But the essence of moving to a tertiary system is that it should be strongly regionally engaged, fully incorporated into regional economic and social strategies, not separated from them, and that it should reflect ‘bottom up’ policies not simply ‘top down’ decision-making. Creating a centralised tertiary education system in England would be a bureaucratic disaster because it would utilise none of the advantages of addressing regional interests differentially. It would intensify the prospect of greater contextless central management and a continued dominance of a short term and politically driven agenda. The establishment of devolved regional administrations led by metro mayors and combined authorities opens the opportunity to decentralise a merged tertiary education system which would give regions a significant stake in their further and higher education. This would leave the OfS operating simply as a Regulator and would not necessarily affect research as now handled through United Kingdom Research and Innovation (UKRI), but it would significantly rebalance the relationship between regions and central government.
Historically the civic universities drew much of their character from their local and regional roots but these relationships have weakened as the central governance framework, the Teaching Excellence and Research Excellence Frameworks (TEF and REF) and the dependence on international student markets, have strengthened. If decentralisation has worked, as it undoubtedly has in Wales and Scotland, there is no reason to suppose it would not in England (the population of Wales, Greater Manchester and the West Midlands is respectively 3.1m, 2.8m and 2.9m). Levelling up has so far been conceived essentially as an exercise of capital investment in towns and cities; universities’ contributions have been largely in science parks and innovation hubs. Investment in human capital has been mostly ignored. A tertiary system, regionally driven, would offer a valuable complementary effect.
The student context: recruitment and graduate outcomes
An important element in the regional role of universities arises from the extent to which universities contribute by recruiting students from their region and returning them to employment there on graduation (the so called ‘graduate deposit’). This is an under researched topic partly because of the obscurity of establishing ‘graduate deposit’ data. What is clear is that the pattern of student recruitment to universities has changed. If we look at Leeds University, a perhaps typical civic university of the pre-1992 era, in 1938 it took 90% of its intake (including international students) from Yorkshire, 66% from the West Riding alone. By 1954 the Yorkshire figure had fallen to 46% and by 1964 to 28%. In 2017-18 it admitted only 14% of its home students from the West Yorkshire Combined Authority region, much of which would be classified as economically deprived. In 2017-18 only 34% of its graduates took employment in the region and this figure would have been boosted by the graduate deposit from a large medical school. By comparison Birmingham City University, which badges itself as the University for Birmingham recruited 71% of its students from the West Midlands, also an area of considerable economic deprivation, with 58% from the city of Birmingham, and returned a similar percentage of its graduates to employment in its region. In an even more economically disadvantaged region Lincoln University recruited 76% of its home intake from its region and retained 71% of its graduating class in the region (Shattock and Horvath, 2023 Ch3).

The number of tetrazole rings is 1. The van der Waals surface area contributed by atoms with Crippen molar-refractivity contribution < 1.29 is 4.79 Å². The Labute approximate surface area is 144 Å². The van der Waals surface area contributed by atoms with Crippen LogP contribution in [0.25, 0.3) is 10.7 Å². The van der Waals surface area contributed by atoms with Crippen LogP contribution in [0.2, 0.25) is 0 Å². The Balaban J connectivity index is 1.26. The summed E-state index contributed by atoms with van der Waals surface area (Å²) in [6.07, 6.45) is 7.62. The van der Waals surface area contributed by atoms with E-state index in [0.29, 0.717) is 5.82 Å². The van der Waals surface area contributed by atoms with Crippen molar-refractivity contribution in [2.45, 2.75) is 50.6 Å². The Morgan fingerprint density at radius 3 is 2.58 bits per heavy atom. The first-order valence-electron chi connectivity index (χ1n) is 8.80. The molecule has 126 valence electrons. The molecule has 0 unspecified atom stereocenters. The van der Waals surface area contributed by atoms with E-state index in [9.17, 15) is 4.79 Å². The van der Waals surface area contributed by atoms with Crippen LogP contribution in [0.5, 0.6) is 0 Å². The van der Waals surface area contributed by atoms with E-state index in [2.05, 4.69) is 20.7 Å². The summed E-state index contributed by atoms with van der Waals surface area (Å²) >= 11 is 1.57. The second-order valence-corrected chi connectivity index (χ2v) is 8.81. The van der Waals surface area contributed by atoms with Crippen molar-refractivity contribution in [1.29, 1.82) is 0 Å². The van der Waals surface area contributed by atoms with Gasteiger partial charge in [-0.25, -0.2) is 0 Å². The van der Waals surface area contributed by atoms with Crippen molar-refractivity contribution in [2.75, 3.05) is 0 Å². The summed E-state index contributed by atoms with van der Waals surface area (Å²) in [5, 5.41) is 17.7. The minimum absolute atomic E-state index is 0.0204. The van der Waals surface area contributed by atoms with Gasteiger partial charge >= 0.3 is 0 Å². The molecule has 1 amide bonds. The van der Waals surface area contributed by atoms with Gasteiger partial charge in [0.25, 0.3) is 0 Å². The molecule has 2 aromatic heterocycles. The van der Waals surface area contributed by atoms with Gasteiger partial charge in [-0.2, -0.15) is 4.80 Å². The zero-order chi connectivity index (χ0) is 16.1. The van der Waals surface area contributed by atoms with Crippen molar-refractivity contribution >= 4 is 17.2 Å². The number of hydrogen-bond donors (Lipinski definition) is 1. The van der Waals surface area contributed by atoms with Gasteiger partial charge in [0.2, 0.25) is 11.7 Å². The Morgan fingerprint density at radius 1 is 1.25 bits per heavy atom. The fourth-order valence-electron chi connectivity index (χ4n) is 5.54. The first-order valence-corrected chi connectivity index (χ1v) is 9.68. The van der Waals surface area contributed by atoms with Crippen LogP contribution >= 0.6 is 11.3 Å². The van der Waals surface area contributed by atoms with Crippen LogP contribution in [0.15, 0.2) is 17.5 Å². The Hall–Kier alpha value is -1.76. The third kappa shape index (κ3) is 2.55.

Of course these figures reflect the pre-and post-1992 divide and the league table perceptions of university applicants. They also raise issues of equality of access from deprived areas to local or regional institutions, and regional differences in the economic benefit from graduate employment to be derived from their local universities. But they also raise troubling issues for ‘levelling up’—economically and socially deprived areas will not be revived if opportunities for access from, say Hunslet, to its major regional university, Leeds, remain so restrictive or if there is no disincentive to the ‘up and away’ syndrome which encourages the flight of graduates to employment ‘hot spots’ away from their local or regional areas.
There are no easy answers to these last issues but they emphasise the importance of regional engagement in the contribution of higher education. If there is to be a more general decentralisation of government, and a devolution of functions, education should not be left behind. Universities and colleges have much to gain from a rebalancing of central and regional governance and can make, over time, a major impact on the inequalities that are entrenched in the national economy.
Michael Shattock is a Visiting Professor in Higher Education at the UCL Institute of Education and Honorary Research Fellow in the Department of Education, Oxford. Since 2017 he has been the leader of the governance of higher education research group in the Oxford Centre for Global Higher Education the programme for which has produced: The Governance of British Higher Education: The impact of governmental, financial and market pressures (Shattock and Horvath, Bloomsbury 2020), The Governance of European Higher Education: Convergence or Divergence? (Shattock, Horvath and Enders, Bloomsbury 2023) and Universities and Regions: The impact of locality and region on university governance and strategies, Shattock and Horvath, Bloomsbury 2023)
Levelling Up in the United Kingdom (2022) HMG Policy Paper CP 604, London
McCann, P (2019) ‘Perceptions of regional inequality and the geography of discontent: Insights from the UK’ Regional Studies DOI 10
Shattock, Michael and Horvath, Aniko (2023) Universities and Regions: The impact of locality and region on university governance and strategies London: Bloomsbury
Stansbury, A, Turner, D and Balls, E (2023) Tackling the UK’s regional economic inequality: Binding constraints and avenues for intervention Harvard University and Kings College, London Webb, JM, Johns, E, Roscoe, A, Giovannini, A, Quereshi, A and Baldwin, R (2022) The State of the North 2021-2022 Powering Northern Excellence IPPR North